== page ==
Here's something that I will never understand: if your product is reasonably eco-friendly, why not shout it from the Top of Someplace Very High?
That Adirondack chair on the left is coming to our home very soon. Okay, not him. Two of his friends are on order, hunter green in color, fruity cocktails not included.
Our lovely chairs started out life as humble milk jugs. Over in Syracuse, Indiana, some smart folks figured out how to make durable plastic lumber from objects destined for landfills. The result is no-maintenance furniture that does some good for the planet.
But they do it very, very quietly.
After tracking down a local dealer and confirming that Poly-Wood chairs are indeed as nice as they look online, and hearing that many customers were pleased with them, I placed our order. I mentioned that I'd stumbled on them while reading about recycled building materials. The store manager looked at me blankly. "They're made from old plastic bottles," I explained.
"Oh. I had no idea," she answered. "People just seem to like them."
So maybe she wasn't the most eco-aware soul on this planet. And hey, she already had my Visa card.
But as she processed the sale, I flipped through the catalogs. Sure enough, there was no mention of Poly-Wood's green cred on any of their promotional materials. It's visible on their website, but it didn't seem to be positioned as the brand's major selling point. (I hustled home worried that perhaps I'd confused Poly-Wood with some other material and had accidentally ordered furniture made from new materials.)
Maybe they don't talk it up much because their manufacturing might not be scrupulously green - I don't know. Extruding pellets of recycled plastic sounds unavoidably toxic. But it's a challenge that any manufacturer of new stuff faces, and plenty of companies - Simple Footwear, for example - do a nice job of admitting that they're flawed but improving.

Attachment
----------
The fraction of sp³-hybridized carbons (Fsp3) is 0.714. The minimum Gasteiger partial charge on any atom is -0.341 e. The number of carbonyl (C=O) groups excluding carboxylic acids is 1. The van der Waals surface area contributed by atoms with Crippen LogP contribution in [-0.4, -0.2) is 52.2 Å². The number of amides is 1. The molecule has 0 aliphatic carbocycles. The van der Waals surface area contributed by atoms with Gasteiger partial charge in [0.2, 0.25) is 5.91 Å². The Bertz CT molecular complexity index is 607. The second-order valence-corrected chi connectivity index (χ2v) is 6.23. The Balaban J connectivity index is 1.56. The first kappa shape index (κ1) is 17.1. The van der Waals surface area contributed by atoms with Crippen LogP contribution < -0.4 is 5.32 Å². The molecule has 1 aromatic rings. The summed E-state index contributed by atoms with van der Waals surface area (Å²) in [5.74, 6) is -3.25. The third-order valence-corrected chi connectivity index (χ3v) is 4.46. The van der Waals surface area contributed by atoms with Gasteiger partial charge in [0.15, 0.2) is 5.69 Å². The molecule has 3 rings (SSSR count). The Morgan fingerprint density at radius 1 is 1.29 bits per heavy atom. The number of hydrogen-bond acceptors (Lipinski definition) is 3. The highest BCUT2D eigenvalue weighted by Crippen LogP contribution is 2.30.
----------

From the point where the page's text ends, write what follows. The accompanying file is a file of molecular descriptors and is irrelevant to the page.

Of course, Poly-Wood's materials weren't the only thing that drew us to the chairs. We need something durable that can sit outside year-round, in ice and snow and bleaching heat. and because it lives on the fourth floor roof deck of our rowhouse, we wanted something that wouldn't blow away. It proved to be an impossible list to satisfy second-hand. (I considered cast iron except that they were tough to find second-hand, tended to give off more of a delicate-perching-for-tea vibe than a crashing-out-with-a-beer-vibe and utterly failed the maintenance free test.)
But I drove more than fifteen miles - in my part of Metro DC, that's nearly forty minutes - to visit the dealer, by-passing plenty of cheaper, more convenient options. (Target, Home Depot ... you get the idea.) So I'm a bit dazzled that the store manager was completely unaware that the stuff was powerful enough to lure me across the county line into the more polished part of town.
Maybe that's just it. Maybe some people - the kind of people who spend $10,000 and up on Outdoor Dining Room sets and install an extra wine refrigerator next to their Kalamazoo Custom Outdoor Kitchen would prefer not to know that their furniture has a past.
Me? I'm planning on telling everyone who visits about the clever material used for the Adirondacks. Whether they want to know or not.